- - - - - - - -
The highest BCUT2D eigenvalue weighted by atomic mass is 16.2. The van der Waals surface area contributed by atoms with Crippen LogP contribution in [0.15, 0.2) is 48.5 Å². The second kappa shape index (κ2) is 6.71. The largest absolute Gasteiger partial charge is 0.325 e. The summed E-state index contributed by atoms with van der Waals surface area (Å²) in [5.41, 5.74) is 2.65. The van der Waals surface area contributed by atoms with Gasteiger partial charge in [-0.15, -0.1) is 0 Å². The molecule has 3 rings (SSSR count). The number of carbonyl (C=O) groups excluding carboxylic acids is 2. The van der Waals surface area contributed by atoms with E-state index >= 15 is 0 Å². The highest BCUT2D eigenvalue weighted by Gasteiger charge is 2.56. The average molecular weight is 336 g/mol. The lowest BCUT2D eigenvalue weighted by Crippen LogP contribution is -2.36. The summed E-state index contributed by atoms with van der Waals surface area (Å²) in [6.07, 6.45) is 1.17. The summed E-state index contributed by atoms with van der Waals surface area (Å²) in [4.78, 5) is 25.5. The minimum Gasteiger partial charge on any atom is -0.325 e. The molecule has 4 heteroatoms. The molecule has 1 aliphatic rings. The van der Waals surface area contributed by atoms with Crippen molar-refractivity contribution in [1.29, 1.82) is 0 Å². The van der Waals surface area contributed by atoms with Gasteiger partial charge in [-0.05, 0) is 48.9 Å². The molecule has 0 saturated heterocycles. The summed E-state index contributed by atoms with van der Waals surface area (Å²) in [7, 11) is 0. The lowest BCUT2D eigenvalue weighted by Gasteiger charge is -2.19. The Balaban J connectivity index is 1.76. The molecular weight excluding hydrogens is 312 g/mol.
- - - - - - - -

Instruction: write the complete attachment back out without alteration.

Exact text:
The highest BCUT2D eigenvalue weighted by atomic mass is 16.2. The van der Waals surface area contributed by atoms with Crippen LogP contribution in [0.15, 0.2) is 48.5 Å². The second kappa shape index (κ2) is 6.71. The largest absolute Gasteiger partial charge is 0.325 e. The summed E-state index contributed by atoms with van der Waals surface area (Å²) in [5.41, 5.74) is 2.65. The van der Waals surface area contributed by atoms with Gasteiger partial charge in [-0.15, -0.1) is 0 Å². The molecule has 3 rings (SSSR count). The number of carbonyl (C=O) groups excluding carboxylic acids is 2. The van der Waals surface area contributed by atoms with E-state index >= 15 is 0 Å². The highest BCUT2D eigenvalue weighted by Gasteiger charge is 2.56. The average molecular weight is 336 g/mol. The lowest BCUT2D eigenvalue weighted by Crippen LogP contribution is -2.36. The summed E-state index contributed by atoms with van der Waals surface area (Å²) in [6.07, 6.45) is 1.17. The summed E-state index contributed by atoms with van der Waals surface area (Å²) in [4.78, 5) is 25.5. The minimum Gasteiger partial charge on any atom is -0.325 e. The molecule has 4 heteroatoms. The molecule has 1 aliphatic rings. The van der Waals surface area contributed by atoms with Crippen molar-refractivity contribution in [1.29, 1.82) is 0 Å². The van der Waals surface area contributed by atoms with Gasteiger partial charge in [-0.05, 0) is 48.9 Å². The molecule has 0 saturated heterocycles. The summed E-state index contributed by atoms with van der Waals surface area (Å²) in [7, 11) is 0. The lowest BCUT2D eigenvalue weighted by Gasteiger charge is -2.19. The Balaban J connectivity index is 1.76. The molecular weight excluding hydrogens is 312 g/mol.